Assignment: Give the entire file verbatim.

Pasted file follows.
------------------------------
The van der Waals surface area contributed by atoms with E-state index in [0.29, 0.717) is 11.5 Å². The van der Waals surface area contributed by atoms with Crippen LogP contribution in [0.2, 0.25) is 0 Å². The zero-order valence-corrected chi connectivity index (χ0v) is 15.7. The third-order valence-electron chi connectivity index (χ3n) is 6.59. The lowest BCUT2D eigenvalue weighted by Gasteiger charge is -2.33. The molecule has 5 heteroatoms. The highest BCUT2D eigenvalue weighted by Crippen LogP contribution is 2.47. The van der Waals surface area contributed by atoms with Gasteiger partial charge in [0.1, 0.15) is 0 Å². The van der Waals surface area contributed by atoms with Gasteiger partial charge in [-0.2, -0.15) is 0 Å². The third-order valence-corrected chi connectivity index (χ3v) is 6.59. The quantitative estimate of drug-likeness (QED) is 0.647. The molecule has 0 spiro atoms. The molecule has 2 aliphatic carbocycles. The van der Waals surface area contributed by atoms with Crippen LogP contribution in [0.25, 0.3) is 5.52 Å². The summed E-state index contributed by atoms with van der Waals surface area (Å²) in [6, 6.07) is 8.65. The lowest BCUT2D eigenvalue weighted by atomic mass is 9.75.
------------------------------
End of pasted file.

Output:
The van der Waals surface area contributed by atoms with E-state index in [0.29, 0.717) is 11.5 Å². The van der Waals surface area contributed by atoms with Crippen LogP contribution in [0.2, 0.25) is 0 Å². The zero-order valence-corrected chi connectivity index (χ0v) is 15.7. The third-order valence-electron chi connectivity index (χ3n) is 6.59. The lowest BCUT2D eigenvalue weighted by Gasteiger charge is -2.33. The molecule has 5 heteroatoms. The highest BCUT2D eigenvalue weighted by Crippen LogP contribution is 2.47. The van der Waals surface area contributed by atoms with Gasteiger partial charge in [0.1, 0.15) is 0 Å². The van der Waals surface area contributed by atoms with Gasteiger partial charge in [-0.2, -0.15) is 0 Å². The third-order valence-corrected chi connectivity index (χ3v) is 6.59. The quantitative estimate of drug-likeness (QED) is 0.647. The molecule has 0 spiro atoms. The molecule has 2 aliphatic carbocycles. The van der Waals surface area contributed by atoms with Crippen LogP contribution in [0.25, 0.3) is 5.52 Å². The summed E-state index contributed by atoms with van der Waals surface area (Å²) in [6, 6.07) is 8.65. The lowest BCUT2D eigenvalue weighted by atomic mass is 9.75.